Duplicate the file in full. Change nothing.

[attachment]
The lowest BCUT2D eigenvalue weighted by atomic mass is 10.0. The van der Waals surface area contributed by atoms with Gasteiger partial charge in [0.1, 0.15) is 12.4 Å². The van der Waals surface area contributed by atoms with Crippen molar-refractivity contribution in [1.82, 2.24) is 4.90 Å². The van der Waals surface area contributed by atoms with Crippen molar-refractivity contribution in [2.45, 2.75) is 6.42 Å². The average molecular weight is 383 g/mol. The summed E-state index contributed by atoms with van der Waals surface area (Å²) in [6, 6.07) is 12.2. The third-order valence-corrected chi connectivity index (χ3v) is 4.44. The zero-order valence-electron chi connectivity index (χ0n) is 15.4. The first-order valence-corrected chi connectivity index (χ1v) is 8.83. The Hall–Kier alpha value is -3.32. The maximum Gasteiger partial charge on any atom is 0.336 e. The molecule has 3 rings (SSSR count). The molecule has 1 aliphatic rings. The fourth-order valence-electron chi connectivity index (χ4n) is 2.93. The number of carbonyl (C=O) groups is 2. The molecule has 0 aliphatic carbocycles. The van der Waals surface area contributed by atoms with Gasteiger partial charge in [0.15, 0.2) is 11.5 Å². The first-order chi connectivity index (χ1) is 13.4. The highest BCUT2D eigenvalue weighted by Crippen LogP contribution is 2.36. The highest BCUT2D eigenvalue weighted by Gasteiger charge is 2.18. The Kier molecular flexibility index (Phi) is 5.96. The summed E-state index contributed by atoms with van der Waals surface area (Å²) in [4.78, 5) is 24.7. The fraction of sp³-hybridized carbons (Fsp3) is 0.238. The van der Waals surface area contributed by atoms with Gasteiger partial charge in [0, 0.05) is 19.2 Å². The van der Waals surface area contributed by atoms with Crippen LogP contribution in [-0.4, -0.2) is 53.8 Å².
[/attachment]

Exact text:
The lowest BCUT2D eigenvalue weighted by atomic mass is 10.0. The van der Waals surface area contributed by atoms with Gasteiger partial charge in [0.1, 0.15) is 12.4 Å². The van der Waals surface area contributed by atoms with Crippen molar-refractivity contribution in [1.82, 2.24) is 4.90 Å². The van der Waals surface area contributed by atoms with Crippen molar-refractivity contribution in [2.45, 2.75) is 6.42 Å². The average molecular weight is 383 g/mol. The summed E-state index contributed by atoms with van der Waals surface area (Å²) in [6, 6.07) is 12.2. The third-order valence-corrected chi connectivity index (χ3v) is 4.44. The zero-order valence-electron chi connectivity index (χ0n) is 15.4. The first-order valence-corrected chi connectivity index (χ1v) is 8.83. The Hall–Kier alpha value is -3.32. The maximum Gasteiger partial charge on any atom is 0.336 e. The molecule has 3 rings (SSSR count). The molecule has 1 aliphatic rings. The fourth-order valence-electron chi connectivity index (χ4n) is 2.93. The number of carbonyl (C=O) groups is 2. The molecule has 0 aliphatic carbocycles. The van der Waals surface area contributed by atoms with Gasteiger partial charge in [0.15, 0.2) is 11.5 Å². The first-order chi connectivity index (χ1) is 13.4. The highest BCUT2D eigenvalue weighted by Crippen LogP contribution is 2.36. The highest BCUT2D eigenvalue weighted by Gasteiger charge is 2.18. The Kier molecular flexibility index (Phi) is 5.96. The summed E-state index contributed by atoms with van der Waals surface area (Å²) in [4.78, 5) is 24.7. The fraction of sp³-hybridized carbons (Fsp3) is 0.238. The van der Waals surface area contributed by atoms with Gasteiger partial charge in [0, 0.05) is 19.2 Å². The van der Waals surface area contributed by atoms with Crippen LogP contribution in [-0.4, -0.2) is 53.8 Å².